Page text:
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Building sustainable cities

Every year 66 million people move to a city, creating opportunities for companies to deliver sustainable high-tech urban infrastructure.

Building sustainable cities

Every day, around the world, 180,000 people move to a city. It’s an unstoppable process that began over 200 years ago with the industrial revolution, and it shows no sign of abating.

Catering to this demand are the massive futuristic smart cities like Songdo in South Korea, and Kochi in Kerrala India, where technology is integrated into the underlying infrastructure.

In fact the $3.17 trillion annually spent on infrastructure is increasingly focussed on sustainable and technologically advanced development according to the Organisation for Economic Co-operation and Development.

With much of this growth happening in our region, there are significant opportunities for Australian companies capable of delivering high-tech, sustainable urban services and infrastructure.

India’s top ten cities will have to triple in size over the next 15 years if the country is to keep up with the increased demand for urban housing and infrastructure.

Counting up the opportunities

China currently accounts for more than 50 percent of the building being carried out globally. Due to the Chinese Green Building Assessment system established in 2006, all new buildings need to demonstrate 50-65 percent energy savings based on 1980s standards.

In addition to this, the Chinese government recently launched a project to renovate existing buildings to make them more energy-efficient, and capable of offering residents access technology such as high-speed internet connections. This project involves up to 25 percent of the buildings in medium-sized cities, and 10 percent of those in small cities.

The success of Australian architectural firms in China is already well established. Constructions such as the Beijing Olympic Swimming Centre, designed by Australian architects PTW, paved the way for the current raft of huge building projects including a tranche of retail projects from Sydney-based architects, The Buchan Group.

China’s 12th Five-Year Plan, which has been operating since December 2010, has created enormous opportunities for engineering, building and construction companies with a focus on sustainability. It indicated significant and ongoing investment in the construction of airports, sewerage systems, utilities and affordable housing featuring sustainable technology.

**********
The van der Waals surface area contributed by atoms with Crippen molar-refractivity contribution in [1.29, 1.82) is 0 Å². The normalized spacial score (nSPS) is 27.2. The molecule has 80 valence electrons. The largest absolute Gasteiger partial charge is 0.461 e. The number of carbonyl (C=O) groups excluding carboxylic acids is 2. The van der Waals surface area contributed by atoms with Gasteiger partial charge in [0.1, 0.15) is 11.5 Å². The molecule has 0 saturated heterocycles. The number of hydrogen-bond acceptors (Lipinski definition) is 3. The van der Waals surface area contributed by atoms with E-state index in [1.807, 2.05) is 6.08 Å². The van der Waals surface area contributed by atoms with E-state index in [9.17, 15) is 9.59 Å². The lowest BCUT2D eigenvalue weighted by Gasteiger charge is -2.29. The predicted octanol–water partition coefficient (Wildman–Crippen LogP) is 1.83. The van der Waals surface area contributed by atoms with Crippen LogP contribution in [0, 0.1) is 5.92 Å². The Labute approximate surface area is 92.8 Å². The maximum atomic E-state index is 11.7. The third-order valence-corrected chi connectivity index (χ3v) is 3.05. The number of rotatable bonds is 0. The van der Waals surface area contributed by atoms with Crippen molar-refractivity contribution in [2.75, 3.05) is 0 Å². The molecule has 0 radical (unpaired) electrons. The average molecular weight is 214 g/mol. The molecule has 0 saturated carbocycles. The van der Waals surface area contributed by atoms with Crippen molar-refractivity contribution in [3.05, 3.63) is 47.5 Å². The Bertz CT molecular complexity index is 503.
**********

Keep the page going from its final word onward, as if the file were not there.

Meanwhile, a recent Austrade report into demand for housing in India suggests urbanisation in India is being driven by a mass migration which will see city populations swell by 700 million by 2050. The report also estimates that 75 percent of the buildings that will exist in India by 2030 have not yet been built.

To put it in perspective, India’s top ten cities will have to triple in size over the next 15 years if the country is to keep up with the increased demand for urban housing and infrastructure.

In July this year the Indian government announced its intention to support the building of 100 new Smart Cites – featuring high-tech communication systems, and energy efficient construction methods. This means that a significant proportion of the infrastructure created will be focussed on delivering access to technology as well as sustainable design.

There are also significant opportunities for high-tech, sustainable development due to similar urbanisation trends in the Philippines, Turkey, Vietnam, Malaysia and India, according to Austrade.

Sustainable success

According to a UN report into global responses to urbanisation, the trend is driving demand for more sustainable high-tech housing largely because traditional construction techniques simply won’t scale to meet to explosion in demand. As a result, the focus on green construction in China will ultimately pave the way for similar construction projects all over the world.

Austrade research suggests there are significant opportunities for Australian specialists in everything from design theory to energy efficient building materials, and co-generation technologies like solar power and bio-fuels.

As such, there are significant opportunities for sustainable building and construction companies capable of navigating Asian business culture. According to a PWC whitepaper, the most important tactic is to have experienced staff who understand the Asian market, before attempting to do business in China, or any other Asian country.

The whitepaper, Australia in the Asian Century, outlined four steps Australian businesses need to take before embarking on a foray into Asia. These include a full assessment of the market potential to determine real growth opportunities, a complete financial analysis and understanding of regulatory frameworks, a clear understanding of the value proposition and a complete resource capability audit.

And although expansion into such new markets can appear complex, the demand is such that the resulting business will be worth the effort.


In summary
  • Rapid urbanisation is leading to a massive increase in demand for sustainable building, construction and engineering services.
  • The focus is on sustainable building techniques, as traditional construction techniques won’t scale to meet the massive spike in demand.
  • Over 50 percent of the building currently being carried out around the world is taking place in China.
  • Staff with experience with Asian culture and business are an essential component of expansion into the region.
  • Experience in sustainable building practices in China will feed into demand for sustainable building practices elsewhere.

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